Bengaluru: It was in 1974, when a young Kailasavadivoo Sivan decided to pursue engineering after his pre-university education. With financial constraints, something faced by most farming households in rural India, Sivan went on to pursue a Bachelors in mathematics instead, at S.T.Hindu college in Nagercoil, about 700 km from Chennai, in Tamil Nadu.
He was exceptional in mathematics, creating a record by scoring 100% in four subjects. Sivan says that got him noticed and a chance of a scholarship at the prestigious Madras Institute of Technology (MIT) which boasts of an alumni that includes former president and missile technology pioneer A.P.J.Abdul Kalam.
But, once again, finances came in the way again of Sivan’s pursuit of academics.
“My father had to sell about a quarter of an acre to send me to MIT," Sivan said. Sivan’s father, the sole breadwinner, owned and cultivated paddy (and other seasonal crops like mango) in the one acre he owned—the only source of income for the family of six that included his mother, two sisters and a brother. Sivan too worked in the fields.
Space science and rocketry was something that had never crossed the mind of Sivan, who had been educated in a Tamil-medium school in Sarakkalvilai village, a hamlet in Nagercoil district.
But with persistent encouragement from his father and help from relatives, Sivan took up the study of aeronautical engineering at MIT—the same course taken by Kalam—in 1980. “He (Kalam) was batch number four and I was batch number 29. Same subject but 25 years apart," Sivan recalls.
He then went on to complete his ME in aerospace engineering from Indian Institute of Science (IISC) in 1980 and joined the Indian Space Research Organisation (ISRO) in 1982.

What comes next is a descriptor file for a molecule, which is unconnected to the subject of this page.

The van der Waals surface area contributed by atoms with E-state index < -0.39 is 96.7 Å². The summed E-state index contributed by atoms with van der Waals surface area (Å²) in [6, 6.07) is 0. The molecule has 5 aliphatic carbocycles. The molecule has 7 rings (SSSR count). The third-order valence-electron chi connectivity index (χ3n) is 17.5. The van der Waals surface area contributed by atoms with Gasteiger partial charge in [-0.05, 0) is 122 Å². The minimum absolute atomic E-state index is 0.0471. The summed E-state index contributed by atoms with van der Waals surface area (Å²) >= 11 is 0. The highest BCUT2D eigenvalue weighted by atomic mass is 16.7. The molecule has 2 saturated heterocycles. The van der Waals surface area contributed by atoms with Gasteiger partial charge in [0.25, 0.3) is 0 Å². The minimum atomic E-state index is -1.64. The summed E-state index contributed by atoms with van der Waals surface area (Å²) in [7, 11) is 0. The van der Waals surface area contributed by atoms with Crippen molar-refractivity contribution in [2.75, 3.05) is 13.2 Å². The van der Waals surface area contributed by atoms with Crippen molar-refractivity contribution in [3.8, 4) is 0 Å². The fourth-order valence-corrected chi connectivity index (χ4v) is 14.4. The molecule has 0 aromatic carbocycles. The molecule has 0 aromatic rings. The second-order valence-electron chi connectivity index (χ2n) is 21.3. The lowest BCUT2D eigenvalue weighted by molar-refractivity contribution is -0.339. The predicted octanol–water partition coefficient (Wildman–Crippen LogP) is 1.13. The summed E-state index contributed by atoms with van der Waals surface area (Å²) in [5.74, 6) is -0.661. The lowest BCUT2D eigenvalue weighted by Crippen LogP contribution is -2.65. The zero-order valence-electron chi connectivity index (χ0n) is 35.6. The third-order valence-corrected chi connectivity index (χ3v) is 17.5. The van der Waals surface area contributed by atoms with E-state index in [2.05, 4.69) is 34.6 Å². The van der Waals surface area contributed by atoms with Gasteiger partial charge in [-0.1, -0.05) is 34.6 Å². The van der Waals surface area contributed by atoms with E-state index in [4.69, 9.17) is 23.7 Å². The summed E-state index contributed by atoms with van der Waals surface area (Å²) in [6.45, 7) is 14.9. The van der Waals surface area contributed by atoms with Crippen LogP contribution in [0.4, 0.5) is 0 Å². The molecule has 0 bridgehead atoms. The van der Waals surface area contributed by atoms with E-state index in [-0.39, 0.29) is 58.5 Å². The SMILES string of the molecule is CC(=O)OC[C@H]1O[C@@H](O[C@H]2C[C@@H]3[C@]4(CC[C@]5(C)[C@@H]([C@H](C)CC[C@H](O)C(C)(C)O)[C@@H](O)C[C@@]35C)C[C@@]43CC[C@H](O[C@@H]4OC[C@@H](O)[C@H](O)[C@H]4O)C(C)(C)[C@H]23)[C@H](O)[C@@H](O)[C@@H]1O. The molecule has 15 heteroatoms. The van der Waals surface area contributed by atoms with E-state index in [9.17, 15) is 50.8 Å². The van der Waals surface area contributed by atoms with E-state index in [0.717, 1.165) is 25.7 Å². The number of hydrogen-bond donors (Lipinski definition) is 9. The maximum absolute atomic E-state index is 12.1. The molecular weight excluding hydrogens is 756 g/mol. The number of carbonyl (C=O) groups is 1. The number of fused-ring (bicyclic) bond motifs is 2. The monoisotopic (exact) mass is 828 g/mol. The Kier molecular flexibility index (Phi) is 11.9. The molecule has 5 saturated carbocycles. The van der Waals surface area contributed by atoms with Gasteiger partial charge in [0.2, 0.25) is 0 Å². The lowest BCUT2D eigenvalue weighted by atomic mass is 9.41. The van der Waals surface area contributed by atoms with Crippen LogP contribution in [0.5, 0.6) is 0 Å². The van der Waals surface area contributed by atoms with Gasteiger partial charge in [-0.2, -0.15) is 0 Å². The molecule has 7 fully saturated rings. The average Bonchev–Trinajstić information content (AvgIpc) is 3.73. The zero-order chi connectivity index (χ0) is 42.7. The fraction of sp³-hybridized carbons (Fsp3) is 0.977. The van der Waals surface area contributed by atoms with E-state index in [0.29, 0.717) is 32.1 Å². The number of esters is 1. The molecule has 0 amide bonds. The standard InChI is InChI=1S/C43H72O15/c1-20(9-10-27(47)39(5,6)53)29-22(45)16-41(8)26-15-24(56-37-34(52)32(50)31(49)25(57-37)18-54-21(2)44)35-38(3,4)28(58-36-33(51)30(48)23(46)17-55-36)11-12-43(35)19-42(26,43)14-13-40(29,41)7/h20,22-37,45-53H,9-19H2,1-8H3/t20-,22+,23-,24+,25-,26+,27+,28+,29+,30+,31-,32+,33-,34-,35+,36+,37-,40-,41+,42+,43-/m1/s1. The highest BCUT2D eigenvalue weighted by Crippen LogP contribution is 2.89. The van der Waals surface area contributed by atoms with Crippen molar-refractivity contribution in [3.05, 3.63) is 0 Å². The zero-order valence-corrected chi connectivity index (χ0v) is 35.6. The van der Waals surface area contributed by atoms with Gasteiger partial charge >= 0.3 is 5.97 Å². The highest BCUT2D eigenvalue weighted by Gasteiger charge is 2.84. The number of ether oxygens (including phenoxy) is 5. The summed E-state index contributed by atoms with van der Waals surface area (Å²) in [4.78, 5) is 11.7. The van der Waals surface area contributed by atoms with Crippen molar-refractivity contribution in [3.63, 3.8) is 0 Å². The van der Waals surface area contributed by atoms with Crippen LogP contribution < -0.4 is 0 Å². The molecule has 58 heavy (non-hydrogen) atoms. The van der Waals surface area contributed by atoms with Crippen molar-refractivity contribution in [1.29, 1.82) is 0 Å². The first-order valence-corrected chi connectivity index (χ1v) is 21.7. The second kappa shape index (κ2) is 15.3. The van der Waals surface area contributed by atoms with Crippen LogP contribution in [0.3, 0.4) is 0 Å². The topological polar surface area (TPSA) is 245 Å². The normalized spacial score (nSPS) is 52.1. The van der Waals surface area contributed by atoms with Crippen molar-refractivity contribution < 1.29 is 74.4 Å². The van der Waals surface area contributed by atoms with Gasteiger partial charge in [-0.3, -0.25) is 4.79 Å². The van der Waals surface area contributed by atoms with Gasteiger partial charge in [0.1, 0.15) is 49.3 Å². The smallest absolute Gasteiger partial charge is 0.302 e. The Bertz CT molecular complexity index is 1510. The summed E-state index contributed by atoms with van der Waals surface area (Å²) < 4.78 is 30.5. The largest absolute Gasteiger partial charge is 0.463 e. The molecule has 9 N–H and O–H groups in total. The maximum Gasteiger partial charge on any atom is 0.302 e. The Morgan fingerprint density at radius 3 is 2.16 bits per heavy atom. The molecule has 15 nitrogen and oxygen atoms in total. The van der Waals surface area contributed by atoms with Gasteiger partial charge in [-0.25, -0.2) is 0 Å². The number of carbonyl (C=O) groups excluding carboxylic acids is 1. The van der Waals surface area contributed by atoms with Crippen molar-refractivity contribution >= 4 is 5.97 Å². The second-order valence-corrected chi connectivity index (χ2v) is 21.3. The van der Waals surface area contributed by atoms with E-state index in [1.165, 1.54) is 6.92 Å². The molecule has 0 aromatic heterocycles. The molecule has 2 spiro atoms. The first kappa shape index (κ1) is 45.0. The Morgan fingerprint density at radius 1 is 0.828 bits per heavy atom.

Thirty six years later, at the age of 60, Sivan has been named chairman of the space agency.
Sivan’s appointment comes ahead of Friday’s scheduled launch of 710 kg Cartosat-2 Series, Polar Satellite Launch Vehicle (PSLV C-40) for earth observation along with 30 co-passenger satellites from the Satish Dhawan Space Centre in Sriharikota. The launch will also carry on board 28 other satellites from six countries; Canada, Finland, France, Republic of Korea, UK and USA. PSLV-C40/Cartosat-2 Series Satellite Mission is scheduled to be launched on Friday, 12 January morning.
Currently serving as the Director of the Vikram Sarabhai Space Centre, Sivan will take over incumbent ISRO chief A.S.Kiran Kumar.
During his tenure at ISRO and affiliate organisations, Sivan has contributed to multiple programmes including the development of Polar Satellite Launch Vehicle (PSLV) project— called the workhorse of ISRO—and contributed towards mission planning, mission design, mission integration and analysis. The mission design process and innovative mission design strategies perfected for PSLV has become the foundation for ISRO launch vehicles like GSLV, GSLV-MK3 and RLV-TD. He is the chief architect of 6D trajectory simulation software, SITARA which is the back-bone of the real-time and non-real-time trajectory simulations of all ISRO launch vehicles, according to the VSSC. He developed and implemented an innovative day-of launch wind biasing strategy which has made possible rocket launch on any day of the year at any weather and wind conditions.
Sivan was also known for evolving strategies for launching India’s MARS mission endeavour through PSLV. He later joined GSLV in April 2011 and led the historical achievement of most successful GSLV flight with indigenous cryogenic stage.
Sivan has been the recipient of multiple prestigious awards including Doctor of Science (Honoris Causa) from Sathyabama University, Chennai in April 2014, The Distinguished Alumnus Award 2013 from MIT Alumni Association, Chennai, Dr Biren Roy Space science award for the year 2011, ISRO merit award for the year 2007 and Shri Hari Om Ashram Prerit Dr. Vikram Sarabhai Research award for the year 1999.
Sivan completed his PhD in Aerospace engineering from Indian Institute of Technology, Bombay in 2006.
His wife is a homemaker, and they have two sons.